Repair and restoration of these inclosure drainage channels is now, though, proposed; whilst the Forestry Commission, English Nature, RSPB, Hampshire Wildlife Trust and others have in recent years been engaged in a wider programme of wetland works.

New Forest valley mires and other wetlands: deep out-flow channels were replaced by pipes
New Forest valley mires and other wetlands:
deep out-flow channels were replaced by pipes

Part-funded by the European Union under the auspices of New Forest LIFE 2, this latter programme started in 1997 and was completed in 2001. Works included efforts to slow the flow of water out of the mires, forcing it to back-up, deepen and spread laterally across formerly occupied areas. Small dams made of planks, willow brushwood or heather were installed across outflow ditches, whilst in the most important wetland areas, deep out-flow channels were replaced by a series of pipes that now ensure slow, steady seepage, rather than a rushing torrent.

However, despite this activity, the follow-up project, Sustainable Wetland Restoration in the New Forest - LIFE 3, included in 2004 a survey of breeding waders, and found that since 1994 redshank, snipe and curlew numbers declined by 22-26%, 29% and 25%, respectively, whilst lapwings increased by 34-39%.

Researchers concluded that the losses were caused by recreational disturbance and / or changes in habitat quality.

Car park closures in sensitive areas and better warning signage, it is hoped, will reduce disturbance levels, but whether sufficiently to make a difference is not yet known. It also remains to be seen whether habitat improvement initiatives will have a significant impact.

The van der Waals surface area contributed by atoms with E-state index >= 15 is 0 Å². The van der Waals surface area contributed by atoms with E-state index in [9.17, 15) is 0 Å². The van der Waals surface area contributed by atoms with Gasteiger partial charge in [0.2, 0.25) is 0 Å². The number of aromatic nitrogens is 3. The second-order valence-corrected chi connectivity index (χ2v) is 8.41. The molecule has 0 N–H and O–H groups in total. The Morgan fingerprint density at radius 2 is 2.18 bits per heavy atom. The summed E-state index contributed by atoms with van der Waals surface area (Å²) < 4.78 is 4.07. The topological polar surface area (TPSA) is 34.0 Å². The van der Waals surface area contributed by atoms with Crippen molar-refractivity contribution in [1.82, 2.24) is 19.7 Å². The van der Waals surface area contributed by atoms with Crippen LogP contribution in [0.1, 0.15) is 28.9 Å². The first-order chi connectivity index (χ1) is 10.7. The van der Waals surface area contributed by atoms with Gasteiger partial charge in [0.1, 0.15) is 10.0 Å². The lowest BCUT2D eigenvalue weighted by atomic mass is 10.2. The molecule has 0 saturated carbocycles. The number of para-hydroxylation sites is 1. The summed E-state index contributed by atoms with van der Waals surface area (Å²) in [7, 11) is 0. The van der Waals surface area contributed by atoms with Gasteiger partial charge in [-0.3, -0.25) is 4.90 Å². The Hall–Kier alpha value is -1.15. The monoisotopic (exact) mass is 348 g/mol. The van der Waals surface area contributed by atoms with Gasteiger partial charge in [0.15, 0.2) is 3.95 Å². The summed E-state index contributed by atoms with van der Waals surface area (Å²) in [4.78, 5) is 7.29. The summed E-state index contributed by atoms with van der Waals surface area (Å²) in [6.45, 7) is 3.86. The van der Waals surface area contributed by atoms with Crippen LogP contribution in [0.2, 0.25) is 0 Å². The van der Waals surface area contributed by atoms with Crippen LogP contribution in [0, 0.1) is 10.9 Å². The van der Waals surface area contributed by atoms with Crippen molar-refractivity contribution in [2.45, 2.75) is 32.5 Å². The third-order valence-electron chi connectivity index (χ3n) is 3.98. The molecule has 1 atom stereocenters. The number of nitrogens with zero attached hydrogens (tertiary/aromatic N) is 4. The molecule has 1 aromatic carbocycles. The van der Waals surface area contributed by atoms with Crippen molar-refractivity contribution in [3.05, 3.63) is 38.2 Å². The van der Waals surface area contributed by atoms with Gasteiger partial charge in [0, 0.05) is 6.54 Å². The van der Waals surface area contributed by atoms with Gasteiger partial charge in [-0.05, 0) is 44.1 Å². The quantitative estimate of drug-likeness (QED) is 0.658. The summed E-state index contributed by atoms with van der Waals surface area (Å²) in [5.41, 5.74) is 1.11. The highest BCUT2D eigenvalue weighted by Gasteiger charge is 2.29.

References:
The New Forest: Its History and Scenery: John R. Wise.
The New Forest – A Natural History: Colin R. Tubbs
Hampshire Bird Reports: Hampshire Ornithological Society
ARKive: Black bog ant

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** New Forest ponies and other animals**
The New Forest
Commoners' ponies, cattle, pigs, sheep and donkeys are a popular part of the New Forest scene, but during 2019 agisters attended 159 road traffic accidents involving these animals, a small but disappointing increase on the 154 accidents attended in 2018.

Sadly, 58 animals were killed - 35 ponies, 13 cows, 8 donkeys and 2 sheep, whilst a further 32 were injured - 3 pigs, 9 donkeys, 11 cows and 9 ponies.

(Forty-three accidents occurred in daylight, 15 at twilight and 101 in the dark. Twenty-seven accidents were not reported by the driver involved).
** Always take care when driving **
New Forest seasonal highlights
November
Sika deer continue to engage in rutting behaviour, and will do so until December.
Pigs seek out the remains of the acorn crop.
Beech leaves
are transformed into a magnificent mosaic of glorious reds and golds. Other deciduous trees, too, take on an autumnal cloak before their leaves fall.
Dragonflies can occasionally be seen on the wing on bright days early in the month.


December
Foxglove leaves survive the winter at ground level, and offer the prospect of colourful summer blooms to come.
Redwings and fieldfares, autumn and winter visitors, gorge on haws and holly berries.
Great grey shrikes and hen harriers hunt over the heaths and other open spaces.
Honeysuckle by the end of the month often shows welcome signs of new growth.
Content produced by Andrew Walmsley
Content produced by Andrew Walmsley